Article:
Pampers develops sensor to track when baby’s nappy needs changing

Sabrina Barr

Pampers has developed a new smart sensor which alerts parents when their baby's nappy needs changing.

Titled "Lumi by Pampers", the new product comes with two packs of nappies, two reusable detachable activity sensors and a WiFi-connected video monitor.

By using the Lumi by Pampers app, which will be available on iPhone and Android, parents or guardians will be able to track an infant's activity, including when it has wet its nappy, the duration of its sleep and its feeding routine.

The 1080p wide-angle HD video monitor, which has night vision, will also be able to track the temperature of the baby's bedroom and the humidity of the air.

The information tracked on the app has an additional purpose other than being useful for parents.

Nappies come with a detachable sensor (Pampers)

The app has also been designed to display data in a daily and weekly format, information which can then be shared with a baby's paediatrician.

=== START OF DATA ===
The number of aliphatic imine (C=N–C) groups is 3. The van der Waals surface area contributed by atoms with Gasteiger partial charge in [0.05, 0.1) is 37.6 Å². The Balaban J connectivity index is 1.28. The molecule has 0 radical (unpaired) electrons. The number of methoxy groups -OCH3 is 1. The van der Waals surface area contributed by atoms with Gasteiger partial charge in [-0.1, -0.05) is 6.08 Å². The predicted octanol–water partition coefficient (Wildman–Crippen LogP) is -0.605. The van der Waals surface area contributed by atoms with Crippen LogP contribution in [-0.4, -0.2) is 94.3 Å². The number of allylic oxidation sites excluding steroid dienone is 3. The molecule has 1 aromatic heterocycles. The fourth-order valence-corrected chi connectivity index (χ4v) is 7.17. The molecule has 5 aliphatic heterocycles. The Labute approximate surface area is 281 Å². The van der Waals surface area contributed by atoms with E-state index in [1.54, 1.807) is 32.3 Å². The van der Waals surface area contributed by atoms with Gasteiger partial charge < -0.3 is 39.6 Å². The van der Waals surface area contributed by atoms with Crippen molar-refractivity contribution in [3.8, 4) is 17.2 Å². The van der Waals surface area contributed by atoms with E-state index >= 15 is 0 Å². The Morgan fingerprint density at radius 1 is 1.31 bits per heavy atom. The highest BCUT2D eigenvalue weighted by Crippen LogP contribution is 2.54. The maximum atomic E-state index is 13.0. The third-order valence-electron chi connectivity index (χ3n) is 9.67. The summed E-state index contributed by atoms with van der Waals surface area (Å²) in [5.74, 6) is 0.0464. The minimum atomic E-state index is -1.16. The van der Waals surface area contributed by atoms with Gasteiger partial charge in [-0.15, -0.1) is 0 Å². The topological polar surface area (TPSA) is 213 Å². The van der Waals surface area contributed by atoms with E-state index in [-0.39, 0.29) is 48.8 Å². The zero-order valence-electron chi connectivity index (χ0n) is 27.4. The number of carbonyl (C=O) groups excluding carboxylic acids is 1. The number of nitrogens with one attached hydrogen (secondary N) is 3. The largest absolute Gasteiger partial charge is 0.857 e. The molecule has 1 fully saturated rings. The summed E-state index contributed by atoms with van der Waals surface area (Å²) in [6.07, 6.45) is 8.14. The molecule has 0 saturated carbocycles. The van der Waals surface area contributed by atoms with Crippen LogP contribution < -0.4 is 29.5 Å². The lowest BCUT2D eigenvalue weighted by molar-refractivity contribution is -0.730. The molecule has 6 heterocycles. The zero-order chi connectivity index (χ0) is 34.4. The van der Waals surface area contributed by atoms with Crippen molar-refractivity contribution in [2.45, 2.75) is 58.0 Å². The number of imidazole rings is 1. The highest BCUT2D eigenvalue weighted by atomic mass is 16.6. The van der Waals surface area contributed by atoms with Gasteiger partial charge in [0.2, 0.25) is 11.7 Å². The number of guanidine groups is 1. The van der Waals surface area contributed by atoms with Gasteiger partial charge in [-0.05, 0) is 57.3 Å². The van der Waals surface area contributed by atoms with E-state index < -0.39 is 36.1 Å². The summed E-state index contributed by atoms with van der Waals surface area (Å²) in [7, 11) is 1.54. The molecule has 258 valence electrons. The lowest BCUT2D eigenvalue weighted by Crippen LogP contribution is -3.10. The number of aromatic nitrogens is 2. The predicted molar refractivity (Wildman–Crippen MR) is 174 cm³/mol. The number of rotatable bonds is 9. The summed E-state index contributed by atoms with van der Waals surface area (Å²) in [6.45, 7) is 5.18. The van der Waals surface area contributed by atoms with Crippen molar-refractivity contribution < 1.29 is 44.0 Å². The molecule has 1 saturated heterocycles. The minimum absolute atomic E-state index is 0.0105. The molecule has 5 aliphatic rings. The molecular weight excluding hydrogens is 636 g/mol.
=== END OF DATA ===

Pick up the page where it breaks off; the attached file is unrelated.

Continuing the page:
The nappies which come in the Lumi by Pampers pack have been designed with adhesive patches on the front, on top of which the detachable sensor is then place.

The specially-designed nappies go up to size four, which would be used for babies weighing between seven to 18kg.

While the smart sensor is undoubtedly innovative, it does have its setbacks.

Despite having the ability to track when a baby's nappy is wet, it is unable to ascertain when an infant has defecated.

Pampers has not yet revealed how much the Lumi by Pampers pack will retail for.

However, the product is set to be released later this year.

Earlier this week, research released by the World Health Organisation warned that many baby foods contain "inappropriately high levels of sugar".

The investigation also found that several baby food products are being marketed incorrectly, as it states on the labels they're suitable for baby's under six months old despite the recommendation that baby's be exclusively breastfeed until they've reached that age.

"Food for infants and young children are expected to comply with various established nutrition and compositional recommendations," said Dr João Breda, head of the WHO European Office for Prevention and Control of Non-Communicable Diseases.

"Nonetheless, there are concerns that many products may still be too high in sugars."